How I Customized ‘My Atlas of the United States’ to Teach My Students History

As a 5th and 6th grade teacher and project facilitator at Yeshivat He’Atid, in Teaneck, New Jersey, nothing opened my world and that of my students last year more than the My Atlas Project.

Throughout the nine weeks spent on this unit, between mid-April and June, the teachers and students, along with their parents behind the scenes, made choices, went through Plan A, B and sometimes C, made mistakes and learned from them, and finally held presented authentic atlases for a real audience.

I made some choices before assigning the My Atlas Project. What evolved was a pleasant surprise, one I relished after more than three decades as an educator.

Based on this experience during my first year using Summit, I encourage educators to edit and brand the units for their students. When I saw their final products, I was glad I did.

I would like to share what I learned in the process so that other educators can have more ease in customizing curriculum for their students.

How I Customized a Project for My Specific School Community

The project I started with can be found in the Summit Learning Base Curriculum for Grade 5. It’s a history Project, called “My Atlas of the United States.” As a curriculum editor, I renamed it “My Atlas.”

  1. I Decided on the Curriculum Customizations I Wanted to Make

First, I read through the whole unit. The Teacher’s Guide was very useful. I knew I needed to adjust the scope of student choice for the country of the atlas and edit the checkpoints to include content from earlier in the school year.

After thinking about the the final product and the number of students I had, I knew that I did not want to read 55 versions of an atlas of the USA. Realizing how easy it was to revise the Google docs in the Summit Learning Platform, and with the support of Mary Kircher, my Summit Learning mentor, I revised the language for the project.

Also, because we had previously completed the Poetry Unit, I integrated experience from that unit into the Atlas Project. I used guiding questions to challenge the students to define the term Poet Laureate, to find the Poet Laureate of their country, find the national song and then write a poem or song in honor of their own hometown or state. From the beginning, students were asking to perform for their classmates.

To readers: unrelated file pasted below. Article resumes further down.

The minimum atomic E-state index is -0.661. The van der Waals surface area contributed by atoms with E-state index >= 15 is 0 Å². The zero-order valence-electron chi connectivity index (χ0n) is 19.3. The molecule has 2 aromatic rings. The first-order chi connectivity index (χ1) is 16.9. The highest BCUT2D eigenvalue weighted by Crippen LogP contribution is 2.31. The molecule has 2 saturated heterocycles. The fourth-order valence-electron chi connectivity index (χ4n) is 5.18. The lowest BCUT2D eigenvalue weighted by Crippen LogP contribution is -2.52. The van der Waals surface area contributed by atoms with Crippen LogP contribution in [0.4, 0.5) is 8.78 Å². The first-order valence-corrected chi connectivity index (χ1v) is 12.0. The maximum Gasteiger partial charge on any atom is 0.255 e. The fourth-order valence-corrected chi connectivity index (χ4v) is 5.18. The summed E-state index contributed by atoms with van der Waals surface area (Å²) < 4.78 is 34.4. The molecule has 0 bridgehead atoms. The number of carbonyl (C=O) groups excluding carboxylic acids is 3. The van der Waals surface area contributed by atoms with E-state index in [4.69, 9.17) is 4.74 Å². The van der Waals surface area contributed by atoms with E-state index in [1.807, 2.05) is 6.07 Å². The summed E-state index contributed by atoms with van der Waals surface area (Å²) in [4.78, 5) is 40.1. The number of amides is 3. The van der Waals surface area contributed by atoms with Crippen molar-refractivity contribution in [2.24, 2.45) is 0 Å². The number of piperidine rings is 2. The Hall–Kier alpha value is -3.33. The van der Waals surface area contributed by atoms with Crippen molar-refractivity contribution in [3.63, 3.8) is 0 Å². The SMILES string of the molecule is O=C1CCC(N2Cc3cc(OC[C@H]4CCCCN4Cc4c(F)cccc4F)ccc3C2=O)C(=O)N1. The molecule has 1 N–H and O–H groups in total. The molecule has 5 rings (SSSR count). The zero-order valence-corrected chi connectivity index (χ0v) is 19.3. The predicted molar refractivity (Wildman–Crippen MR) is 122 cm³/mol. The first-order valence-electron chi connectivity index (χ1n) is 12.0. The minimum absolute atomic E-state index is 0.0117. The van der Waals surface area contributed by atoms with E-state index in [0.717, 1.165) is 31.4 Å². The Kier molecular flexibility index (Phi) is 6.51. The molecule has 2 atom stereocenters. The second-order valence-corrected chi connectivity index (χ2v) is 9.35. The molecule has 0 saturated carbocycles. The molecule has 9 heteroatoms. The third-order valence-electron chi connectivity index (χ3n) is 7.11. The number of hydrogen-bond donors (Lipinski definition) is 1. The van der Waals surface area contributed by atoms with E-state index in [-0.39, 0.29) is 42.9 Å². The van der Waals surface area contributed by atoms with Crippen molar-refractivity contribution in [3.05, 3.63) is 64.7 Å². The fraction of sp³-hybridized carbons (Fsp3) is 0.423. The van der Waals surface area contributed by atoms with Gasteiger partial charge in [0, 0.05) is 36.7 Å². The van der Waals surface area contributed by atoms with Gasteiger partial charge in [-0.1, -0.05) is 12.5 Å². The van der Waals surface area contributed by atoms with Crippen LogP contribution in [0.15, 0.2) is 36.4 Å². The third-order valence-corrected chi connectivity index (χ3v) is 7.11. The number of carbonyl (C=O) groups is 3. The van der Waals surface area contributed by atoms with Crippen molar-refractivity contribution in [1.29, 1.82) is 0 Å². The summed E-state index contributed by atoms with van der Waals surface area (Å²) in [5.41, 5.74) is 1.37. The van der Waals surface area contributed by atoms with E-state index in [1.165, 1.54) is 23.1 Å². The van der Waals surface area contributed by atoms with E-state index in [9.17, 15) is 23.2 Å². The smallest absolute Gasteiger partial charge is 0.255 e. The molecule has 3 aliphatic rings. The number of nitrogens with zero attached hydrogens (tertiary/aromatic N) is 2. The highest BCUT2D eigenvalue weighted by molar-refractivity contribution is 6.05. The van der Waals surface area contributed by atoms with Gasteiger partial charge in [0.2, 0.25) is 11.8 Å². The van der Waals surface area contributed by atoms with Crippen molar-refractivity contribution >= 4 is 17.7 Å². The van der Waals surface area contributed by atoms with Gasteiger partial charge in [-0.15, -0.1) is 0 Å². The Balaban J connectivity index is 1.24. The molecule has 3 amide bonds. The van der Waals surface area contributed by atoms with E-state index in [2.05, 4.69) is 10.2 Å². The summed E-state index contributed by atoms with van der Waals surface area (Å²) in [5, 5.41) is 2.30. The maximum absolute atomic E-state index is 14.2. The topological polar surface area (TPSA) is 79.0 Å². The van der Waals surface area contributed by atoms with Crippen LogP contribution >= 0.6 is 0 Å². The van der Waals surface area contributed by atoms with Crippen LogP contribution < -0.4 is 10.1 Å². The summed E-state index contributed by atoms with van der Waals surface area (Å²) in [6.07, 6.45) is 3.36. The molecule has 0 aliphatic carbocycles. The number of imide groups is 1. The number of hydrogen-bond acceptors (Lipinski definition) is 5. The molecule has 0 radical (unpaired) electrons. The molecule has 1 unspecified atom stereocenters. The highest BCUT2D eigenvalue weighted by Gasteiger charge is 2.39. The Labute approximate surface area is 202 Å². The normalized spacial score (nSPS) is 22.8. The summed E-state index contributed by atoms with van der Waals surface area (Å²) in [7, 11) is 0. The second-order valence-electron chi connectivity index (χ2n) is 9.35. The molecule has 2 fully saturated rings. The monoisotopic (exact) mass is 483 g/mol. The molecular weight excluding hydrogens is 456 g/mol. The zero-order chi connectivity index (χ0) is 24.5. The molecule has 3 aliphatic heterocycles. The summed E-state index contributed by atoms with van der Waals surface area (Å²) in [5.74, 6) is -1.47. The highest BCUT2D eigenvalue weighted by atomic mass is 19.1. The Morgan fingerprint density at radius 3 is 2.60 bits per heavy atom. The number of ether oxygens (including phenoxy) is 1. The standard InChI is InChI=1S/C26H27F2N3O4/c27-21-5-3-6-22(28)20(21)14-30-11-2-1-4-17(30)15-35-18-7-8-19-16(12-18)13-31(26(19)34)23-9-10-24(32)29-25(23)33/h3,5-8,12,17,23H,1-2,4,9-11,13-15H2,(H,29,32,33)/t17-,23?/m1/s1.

1. I Customized the Project Even Further to Be Relevant to My School Community

Being in a Yeshiva, a Jewish day school, my first impression was that I wanted to integrate Judaism into the material. I asked students to find the population of Jewish people in a country they selected and to identify where most of those people resided. I also asked them to locate Jewish places of worship or landmarks in their area. Then, because their atlases included political maps, geographical feature maps, and special topic maps, I asked students to infer why the population was in that specific locale.

  1. I Recognized and Supported Student Motivation and Habits of Success

Two weeks before the due date of the project, diligent pupils asked me to let them work in class during recess. They began to bring their lunches to the classroom and to contact their parents for more poster boards and supplies.

These middle schoolers were realizing the Habits of Success they needed to call upon in order to complete the project. These social and emotional skills that enable students to be successful at both academic and non-academic pursuits and include the skills that help them become self-directed learners.

  1. I Used Social Media to Create a More Authentic Audience

While listening to their chatter, I had an a-ha moment. I would use social media to open the door to the real world a bit more for these students.